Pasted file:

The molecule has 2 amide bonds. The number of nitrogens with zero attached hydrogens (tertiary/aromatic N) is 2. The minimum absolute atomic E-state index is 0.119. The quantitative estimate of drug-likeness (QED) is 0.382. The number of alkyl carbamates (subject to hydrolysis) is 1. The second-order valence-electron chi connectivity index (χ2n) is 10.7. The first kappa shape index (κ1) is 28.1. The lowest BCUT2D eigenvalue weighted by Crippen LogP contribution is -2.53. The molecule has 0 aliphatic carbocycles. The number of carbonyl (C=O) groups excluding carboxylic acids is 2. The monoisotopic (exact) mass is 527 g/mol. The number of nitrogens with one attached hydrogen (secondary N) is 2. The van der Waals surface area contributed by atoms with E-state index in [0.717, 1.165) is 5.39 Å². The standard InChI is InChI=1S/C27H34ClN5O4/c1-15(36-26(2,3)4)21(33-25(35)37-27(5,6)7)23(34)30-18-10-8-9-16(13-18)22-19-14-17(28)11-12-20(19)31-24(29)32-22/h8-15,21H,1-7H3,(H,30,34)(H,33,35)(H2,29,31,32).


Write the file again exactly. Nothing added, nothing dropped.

The molecule has 2 amide bonds. The number of nitrogens with zero attached hydrogens (tertiary/aromatic N) is 2. The minimum absolute atomic E-state index is 0.119. The quantitative estimate of drug-likeness (QED) is 0.382. The number of alkyl carbamates (subject to hydrolysis) is 1. The second-order valence-electron chi connectivity index (χ2n) is 10.7. The first kappa shape index (κ1) is 28.1. The lowest BCUT2D eigenvalue weighted by Crippen LogP contribution is -2.53. The molecule has 0 aliphatic carbocycles. The number of carbonyl (C=O) groups excluding carboxylic acids is 2. The monoisotopic (exact) mass is 527 g/mol. The number of nitrogens with one attached hydrogen (secondary N) is 2. The van der Waals surface area contributed by atoms with E-state index in [0.717, 1.165) is 5.39 Å². The standard InChI is InChI=1S/C27H34ClN5O4/c1-15(36-26(2,3)4)21(33-25(35)37-27(5,6)7)23(34)30-18-10-8-9-16(13-18)22-19-14-17(28)11-12-20(19)31-24(29)32-22/h8-15,21H,1-7H3,(H,30,34)(H,33,35)(H2,29,31,32).